I got an interesting e-mail the other day informing me about the “Roads to Rome” project. I don’t normally write items that arrive in my inbox, but this had two major hooks for me. First, I used to do a lot of routing analysis earlier in my career. Second, I am a Roman history buff. With these two factors in play, I couldn’t resist.
The premise seems straightforward: perform a shortest-path analysis from each of several hundred thousand origins to a single destination, Rome, and weight the segment visualizations by the number of routes that include each segment. The resulting map doesn’t so much answer the question if all roads lead to Rome, but it does provide an beautiful visualization of how you could get to Rome from just about anywhere in Europe.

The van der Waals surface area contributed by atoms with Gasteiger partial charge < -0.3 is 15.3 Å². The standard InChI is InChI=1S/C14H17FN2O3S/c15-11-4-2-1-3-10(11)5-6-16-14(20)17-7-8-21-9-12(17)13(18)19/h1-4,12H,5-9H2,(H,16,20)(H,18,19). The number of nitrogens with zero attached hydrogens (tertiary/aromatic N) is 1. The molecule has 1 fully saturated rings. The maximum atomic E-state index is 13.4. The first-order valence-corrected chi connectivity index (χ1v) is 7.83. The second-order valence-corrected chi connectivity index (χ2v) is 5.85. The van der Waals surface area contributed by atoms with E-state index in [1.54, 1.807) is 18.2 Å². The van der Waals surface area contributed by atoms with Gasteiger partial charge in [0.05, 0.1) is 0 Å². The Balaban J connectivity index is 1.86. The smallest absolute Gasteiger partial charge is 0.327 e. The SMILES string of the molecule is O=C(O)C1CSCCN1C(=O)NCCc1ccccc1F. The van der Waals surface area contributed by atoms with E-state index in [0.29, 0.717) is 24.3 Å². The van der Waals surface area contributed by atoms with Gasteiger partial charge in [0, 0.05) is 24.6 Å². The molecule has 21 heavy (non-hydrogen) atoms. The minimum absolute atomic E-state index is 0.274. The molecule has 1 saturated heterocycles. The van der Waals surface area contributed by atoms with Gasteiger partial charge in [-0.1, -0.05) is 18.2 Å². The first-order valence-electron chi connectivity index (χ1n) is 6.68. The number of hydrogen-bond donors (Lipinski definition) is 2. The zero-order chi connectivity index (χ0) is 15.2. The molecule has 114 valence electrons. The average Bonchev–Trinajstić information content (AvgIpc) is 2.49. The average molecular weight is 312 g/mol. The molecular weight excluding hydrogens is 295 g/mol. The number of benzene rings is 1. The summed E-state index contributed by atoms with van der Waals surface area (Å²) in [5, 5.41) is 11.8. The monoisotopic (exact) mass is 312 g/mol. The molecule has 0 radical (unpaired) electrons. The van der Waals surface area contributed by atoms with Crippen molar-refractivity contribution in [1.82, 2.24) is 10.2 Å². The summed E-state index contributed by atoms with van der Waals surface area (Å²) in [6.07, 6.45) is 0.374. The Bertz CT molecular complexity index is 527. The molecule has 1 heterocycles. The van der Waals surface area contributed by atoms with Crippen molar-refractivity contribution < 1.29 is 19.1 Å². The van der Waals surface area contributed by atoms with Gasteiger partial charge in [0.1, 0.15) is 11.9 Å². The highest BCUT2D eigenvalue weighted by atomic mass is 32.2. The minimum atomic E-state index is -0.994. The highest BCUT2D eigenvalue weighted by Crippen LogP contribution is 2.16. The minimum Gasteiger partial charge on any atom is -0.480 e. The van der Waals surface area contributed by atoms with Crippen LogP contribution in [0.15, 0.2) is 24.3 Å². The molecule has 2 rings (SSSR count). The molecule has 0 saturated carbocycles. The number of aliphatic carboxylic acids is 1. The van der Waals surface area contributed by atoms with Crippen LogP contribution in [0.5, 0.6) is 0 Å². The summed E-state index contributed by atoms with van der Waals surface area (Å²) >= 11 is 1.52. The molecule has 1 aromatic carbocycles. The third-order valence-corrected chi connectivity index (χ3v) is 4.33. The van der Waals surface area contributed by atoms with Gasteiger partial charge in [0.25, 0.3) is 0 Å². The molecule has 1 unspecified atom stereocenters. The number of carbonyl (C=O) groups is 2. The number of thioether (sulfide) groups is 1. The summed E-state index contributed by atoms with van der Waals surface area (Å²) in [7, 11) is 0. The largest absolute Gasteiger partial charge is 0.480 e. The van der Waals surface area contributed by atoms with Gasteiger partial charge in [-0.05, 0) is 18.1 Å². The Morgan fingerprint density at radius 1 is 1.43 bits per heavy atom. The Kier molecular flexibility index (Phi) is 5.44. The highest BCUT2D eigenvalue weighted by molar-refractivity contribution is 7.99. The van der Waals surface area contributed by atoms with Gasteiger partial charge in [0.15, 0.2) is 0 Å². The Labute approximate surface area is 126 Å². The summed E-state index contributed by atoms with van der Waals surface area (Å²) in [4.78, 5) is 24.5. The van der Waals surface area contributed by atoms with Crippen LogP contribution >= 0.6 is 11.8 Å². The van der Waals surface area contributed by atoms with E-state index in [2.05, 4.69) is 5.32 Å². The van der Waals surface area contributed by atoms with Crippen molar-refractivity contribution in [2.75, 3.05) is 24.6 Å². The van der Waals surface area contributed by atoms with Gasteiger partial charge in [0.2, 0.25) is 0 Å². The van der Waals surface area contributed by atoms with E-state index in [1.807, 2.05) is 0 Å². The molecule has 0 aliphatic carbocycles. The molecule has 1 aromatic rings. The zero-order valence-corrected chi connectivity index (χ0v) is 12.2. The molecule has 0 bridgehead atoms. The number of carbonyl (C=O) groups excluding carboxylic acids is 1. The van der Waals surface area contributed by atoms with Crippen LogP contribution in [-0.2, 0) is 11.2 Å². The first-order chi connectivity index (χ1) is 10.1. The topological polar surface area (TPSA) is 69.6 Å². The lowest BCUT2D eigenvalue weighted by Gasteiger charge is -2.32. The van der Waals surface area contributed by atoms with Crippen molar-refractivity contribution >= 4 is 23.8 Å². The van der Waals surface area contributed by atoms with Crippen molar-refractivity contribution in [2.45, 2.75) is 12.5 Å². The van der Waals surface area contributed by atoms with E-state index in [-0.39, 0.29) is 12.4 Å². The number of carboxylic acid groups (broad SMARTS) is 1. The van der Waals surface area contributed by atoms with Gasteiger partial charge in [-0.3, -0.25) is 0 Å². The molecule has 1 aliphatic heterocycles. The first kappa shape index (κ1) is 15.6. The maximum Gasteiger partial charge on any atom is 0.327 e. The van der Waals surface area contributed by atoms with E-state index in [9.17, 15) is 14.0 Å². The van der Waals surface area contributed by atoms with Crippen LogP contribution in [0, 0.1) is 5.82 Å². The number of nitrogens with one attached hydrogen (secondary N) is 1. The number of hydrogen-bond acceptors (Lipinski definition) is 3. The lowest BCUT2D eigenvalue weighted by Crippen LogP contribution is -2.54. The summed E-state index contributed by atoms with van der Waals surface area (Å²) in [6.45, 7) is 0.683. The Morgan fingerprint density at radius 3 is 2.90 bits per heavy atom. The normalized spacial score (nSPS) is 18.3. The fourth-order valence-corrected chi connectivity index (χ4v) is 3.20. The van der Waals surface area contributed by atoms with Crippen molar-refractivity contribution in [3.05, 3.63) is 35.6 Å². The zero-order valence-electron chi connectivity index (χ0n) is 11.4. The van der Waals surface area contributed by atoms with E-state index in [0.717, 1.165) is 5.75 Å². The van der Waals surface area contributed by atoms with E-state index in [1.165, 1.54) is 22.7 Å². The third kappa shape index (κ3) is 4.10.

The project followed up by asking similar questions about the United States. I was most intrigued by the potential state boundaries if drawn using service-area analysis from the state capitals. There was a similar analysis of European countries.
Ultimately, the resulting maps are beautiful and are a great showcase for the analytical and visualization capabilities of the modern geospatial tools used to produce them. There was a time when this type of analysis would have been the domain of monolithic software with additional add-ons. Those days are thankfully drawing to a close, as illustrated by the Roads to Rome project.